How many times have you participated in CBR?
According to the blog I use for my reviews, I started back in CBRIII, which was…2011, but allowed for reviews to start in December of 2010 to give us a headstart. I had been a lurker before that (though a regular commenter on Pajiba), daunted by the 52 books required, but they allowed for half cannons for the first time that year, so I decided to give it a shot. I was so moved by the concept; by what Prisco had done for AlabamaPink, and by what the community was giving back in her memory.
I’ve done them every year since, albeit not always very successfully. I usually aim for a half cannon because I’m terrible about reviews. I attempted and reached my only full cannon in CBRV. My GoodReads shelving, in which I’ve created a shelf for each CBR, tells me I’m always successful at the reading part; I’m just a complete disappointment when it comes to actually reviewing them! Last year, for example, for CBRVII, I read 49 books. I only managed to review 6, and I did almost all of those reviews in November. This year I’ve got 6 of the 19 done already, so I’m doing much better!!
Has participating changed the way you read? If so, how?
Yes, actually. I used to be committed to finishing a book, whether I liked it or not. I don’t know if that’s a holdover from my school days or not, but I felt like if I started it, I needed to finish it. Since starting CBR, I’ve realized life is too short for bad books. For something mediocre, I’ll try to give it some time to pick up steam; every now and then, I’ll know in the first 10 pages and give it up for lost. Part of this theory also comes from the abundance of books I’ve been introduced to via the community. My “To Read” list only ever gets longer, so why waste time with books I don’t like? It took me ages to not feel bad for both the book and the author when I abandoned them, but now I will confidently kick a book to the curb if it doesn’t manage to keep my interest. That’s not to say I don’t still read some less than stellar literature, but most of what I read makes me happy these days, and isn’t that the point?
What’s the first book you recommend to new friends?
OK, this is a loaded question, because I get asked for recs all the time.
My very first response is to find out what kind of genres a person likes to read, so I can try to tailor my response to that. I recommend The Kingkiller Chronicles by Patrick Rothfuss to pretty much everybody – I cannot say enough good things about that series, even while I wither away waiting for the conclusion. My husband bought me my own set of talent pipes for Christmas and I adore them. Brandon Sanderson is another author I recommend pretty much across the board – I have a shash tattoo in honor of The Stormlight Archives, if that’s any indication.
For YA fantasy, always Sarah J Maas with The Throne of Glass series. Romance? Anything and everything Nora Roberts. Also, the entire Escape to New Zealand series by Rosalind James. Audiobook? City of Thieves by Game of Thrones showrunner David Benioff, narrated by the incredible Ron Perlman. Post apocalyptic fiction? Station Eleven by Emily St. John Mandel. If someone’s been living under a rock and somehow hasn’t read it yet? Harry Potter. The book I re-read every year? Winter Rose by Patricia McKillip. Classic? Pride & Prejudice by Jane Austen, which is always crazy to me because I attempted that one three times and hated it, then suddenly on read four, it all clicked and I’ve been Austen obsessed ever since.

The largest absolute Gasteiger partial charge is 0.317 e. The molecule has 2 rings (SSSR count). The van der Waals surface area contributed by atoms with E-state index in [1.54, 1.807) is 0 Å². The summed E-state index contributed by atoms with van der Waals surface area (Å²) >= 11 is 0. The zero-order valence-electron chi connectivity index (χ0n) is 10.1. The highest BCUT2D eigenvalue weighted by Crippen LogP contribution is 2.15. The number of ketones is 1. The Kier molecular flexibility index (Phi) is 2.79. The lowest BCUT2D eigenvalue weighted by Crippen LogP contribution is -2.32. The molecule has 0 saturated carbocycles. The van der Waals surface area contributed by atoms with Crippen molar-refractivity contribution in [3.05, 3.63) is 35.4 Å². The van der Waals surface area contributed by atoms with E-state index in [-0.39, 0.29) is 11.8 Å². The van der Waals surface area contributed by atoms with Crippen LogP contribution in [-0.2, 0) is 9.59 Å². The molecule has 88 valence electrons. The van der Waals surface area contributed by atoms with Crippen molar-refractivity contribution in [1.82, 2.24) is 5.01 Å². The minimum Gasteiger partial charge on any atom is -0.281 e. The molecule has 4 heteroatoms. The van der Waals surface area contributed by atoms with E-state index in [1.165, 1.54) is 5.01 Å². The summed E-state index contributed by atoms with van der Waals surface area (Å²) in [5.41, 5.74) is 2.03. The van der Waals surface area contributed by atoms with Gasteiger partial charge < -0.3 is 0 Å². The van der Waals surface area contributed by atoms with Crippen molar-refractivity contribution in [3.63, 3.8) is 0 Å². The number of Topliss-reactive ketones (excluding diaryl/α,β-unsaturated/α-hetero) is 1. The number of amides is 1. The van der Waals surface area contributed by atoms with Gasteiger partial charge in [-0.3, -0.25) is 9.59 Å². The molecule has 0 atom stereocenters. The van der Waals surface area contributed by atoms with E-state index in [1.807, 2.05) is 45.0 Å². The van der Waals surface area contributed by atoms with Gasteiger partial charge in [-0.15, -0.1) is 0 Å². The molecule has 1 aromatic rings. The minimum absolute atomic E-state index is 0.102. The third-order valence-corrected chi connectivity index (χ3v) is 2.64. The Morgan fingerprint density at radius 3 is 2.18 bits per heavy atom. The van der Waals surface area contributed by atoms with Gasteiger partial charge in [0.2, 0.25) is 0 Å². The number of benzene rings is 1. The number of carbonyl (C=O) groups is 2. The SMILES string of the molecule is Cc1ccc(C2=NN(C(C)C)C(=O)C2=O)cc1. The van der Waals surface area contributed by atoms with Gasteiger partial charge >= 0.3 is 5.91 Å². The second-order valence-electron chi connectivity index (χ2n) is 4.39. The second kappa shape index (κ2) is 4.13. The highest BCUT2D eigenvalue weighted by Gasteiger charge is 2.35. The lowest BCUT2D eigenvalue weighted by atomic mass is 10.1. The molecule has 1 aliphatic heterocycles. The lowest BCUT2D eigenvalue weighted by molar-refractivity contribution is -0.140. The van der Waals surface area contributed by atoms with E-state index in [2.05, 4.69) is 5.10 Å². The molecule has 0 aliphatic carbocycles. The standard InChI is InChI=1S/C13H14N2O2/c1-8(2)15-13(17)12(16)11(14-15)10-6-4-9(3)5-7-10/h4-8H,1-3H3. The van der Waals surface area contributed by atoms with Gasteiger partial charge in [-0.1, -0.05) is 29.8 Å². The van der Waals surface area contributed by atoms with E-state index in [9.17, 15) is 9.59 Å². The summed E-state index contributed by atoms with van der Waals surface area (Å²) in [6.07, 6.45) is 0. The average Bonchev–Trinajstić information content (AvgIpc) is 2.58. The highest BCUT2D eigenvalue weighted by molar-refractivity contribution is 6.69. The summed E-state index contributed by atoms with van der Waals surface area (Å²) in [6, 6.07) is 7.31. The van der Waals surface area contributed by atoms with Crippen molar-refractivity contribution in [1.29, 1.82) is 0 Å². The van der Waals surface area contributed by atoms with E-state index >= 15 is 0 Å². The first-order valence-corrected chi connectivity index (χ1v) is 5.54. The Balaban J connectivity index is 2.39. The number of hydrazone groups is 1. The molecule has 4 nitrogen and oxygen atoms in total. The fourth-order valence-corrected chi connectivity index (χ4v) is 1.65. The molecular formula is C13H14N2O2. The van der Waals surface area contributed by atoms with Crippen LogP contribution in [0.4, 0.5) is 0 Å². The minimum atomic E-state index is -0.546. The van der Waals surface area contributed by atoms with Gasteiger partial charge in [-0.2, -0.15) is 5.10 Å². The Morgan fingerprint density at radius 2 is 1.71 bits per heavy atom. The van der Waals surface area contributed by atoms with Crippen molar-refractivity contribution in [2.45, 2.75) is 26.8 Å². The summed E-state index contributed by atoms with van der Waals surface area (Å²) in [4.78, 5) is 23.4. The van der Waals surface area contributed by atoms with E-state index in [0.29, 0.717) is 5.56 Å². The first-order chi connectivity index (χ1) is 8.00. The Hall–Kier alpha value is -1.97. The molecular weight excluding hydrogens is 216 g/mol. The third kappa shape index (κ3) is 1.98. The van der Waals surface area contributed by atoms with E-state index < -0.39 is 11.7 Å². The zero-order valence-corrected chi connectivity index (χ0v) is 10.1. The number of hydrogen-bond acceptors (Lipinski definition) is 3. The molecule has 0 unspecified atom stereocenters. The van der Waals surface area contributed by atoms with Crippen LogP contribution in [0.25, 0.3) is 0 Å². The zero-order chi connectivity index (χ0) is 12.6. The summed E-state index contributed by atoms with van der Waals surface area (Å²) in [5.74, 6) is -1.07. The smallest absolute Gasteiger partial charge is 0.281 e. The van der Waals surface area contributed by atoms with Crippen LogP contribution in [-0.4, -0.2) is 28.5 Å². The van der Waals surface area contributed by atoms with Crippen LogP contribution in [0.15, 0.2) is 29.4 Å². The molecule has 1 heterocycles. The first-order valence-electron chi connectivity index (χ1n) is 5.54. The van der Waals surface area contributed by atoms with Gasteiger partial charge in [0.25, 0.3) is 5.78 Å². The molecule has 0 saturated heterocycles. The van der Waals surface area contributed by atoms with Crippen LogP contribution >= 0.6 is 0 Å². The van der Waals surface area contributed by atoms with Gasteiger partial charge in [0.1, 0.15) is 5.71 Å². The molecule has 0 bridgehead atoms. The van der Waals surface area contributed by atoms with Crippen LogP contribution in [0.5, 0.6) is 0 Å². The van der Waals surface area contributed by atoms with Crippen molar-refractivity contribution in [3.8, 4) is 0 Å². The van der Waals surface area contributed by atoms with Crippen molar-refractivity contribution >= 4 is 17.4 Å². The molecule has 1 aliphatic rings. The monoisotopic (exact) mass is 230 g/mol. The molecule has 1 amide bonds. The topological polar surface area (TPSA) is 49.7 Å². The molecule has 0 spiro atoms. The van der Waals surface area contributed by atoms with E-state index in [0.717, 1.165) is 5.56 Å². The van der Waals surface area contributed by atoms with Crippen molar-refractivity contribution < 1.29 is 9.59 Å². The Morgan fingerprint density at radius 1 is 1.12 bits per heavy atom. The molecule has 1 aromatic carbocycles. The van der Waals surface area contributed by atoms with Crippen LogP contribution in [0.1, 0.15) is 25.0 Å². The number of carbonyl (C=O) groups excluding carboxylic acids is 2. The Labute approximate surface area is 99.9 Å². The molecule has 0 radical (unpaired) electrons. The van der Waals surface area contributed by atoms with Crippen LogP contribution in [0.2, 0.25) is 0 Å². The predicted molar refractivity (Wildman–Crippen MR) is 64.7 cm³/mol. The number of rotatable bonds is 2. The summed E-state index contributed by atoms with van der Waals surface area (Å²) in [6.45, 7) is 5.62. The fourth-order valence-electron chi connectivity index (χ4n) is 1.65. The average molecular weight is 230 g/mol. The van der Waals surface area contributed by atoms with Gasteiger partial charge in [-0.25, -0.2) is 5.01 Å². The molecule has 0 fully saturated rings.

Can you see how long this can go on? I tend to overwhelm people when they ask for new books to read. :-)
What’s your favorite book-based movie?
Ooh, this is hard. As an actor, I try to judge them separately. I love the Harry Potter films. They’re faithful enough (mostly) while still adapting enough to work successfully in the medium. I’m a really huge fan of Austen adaptations, though, although it has to be the right one. I love Paltrow’s Emma, and Thompson’s Sense & Sensibility. The gold star goes to the BBC miniseries of Pride & Prejudice with Colin Firth, though.
I also like adaptations that update and reset classics, like Clueless and 10 Things I Hate About You (as I’m assuming plays count, since they do for our reviews). I mean, the golden rule still applies – the book is pretty much always better. I’m not sure I can think of a single time where I thought otherwise. Colin Firth coming out the lake in P&P makes it a closer call for that one, though…
Have you read the YA pick for the book club? Are you planning to participate?
I have not read The Absolutely True Diary of a Part-Time Indian by Sherman Alexie, though I’ve heard of it, which is more than I can say for a lot of the other nominees in the category! My bestie is hip to the YA scene, since she’s a elementary librarian and an aspiring YA writer, but I’m not nearly as in the know. As to participating, the jury is still out on that one. I’m heading to Africa on safari with National Geographic for a bit in August, then following that by an anniversary trip to Ireland (my husband and I have been together for 10 years in September). In between the two is a friend’s wedding, and I’m fight directing a couple of shows, so time is hard to come by, and I tend to go for fluff when I’ve got that time. So we’ll see! I did terribly with the last one. Read the book, had things to say, and then totally forgot to take part in the discussion. WOMP.
Baskin Robbins or Cold Stone?
I’m terrifically biased here, as I was a manager of two Cold Stone Creameries. And also their resident cake decorator. So my allegiance will always be there. I’m always down for ice cream in general, though, so don’t expect me to turn my nose up at Baskin Robbins!
Now I’m craving a Cookie Doughn’t You Want Some, and have the old songs we used to make up in my head…maybe a trip to Cold Stone is in my future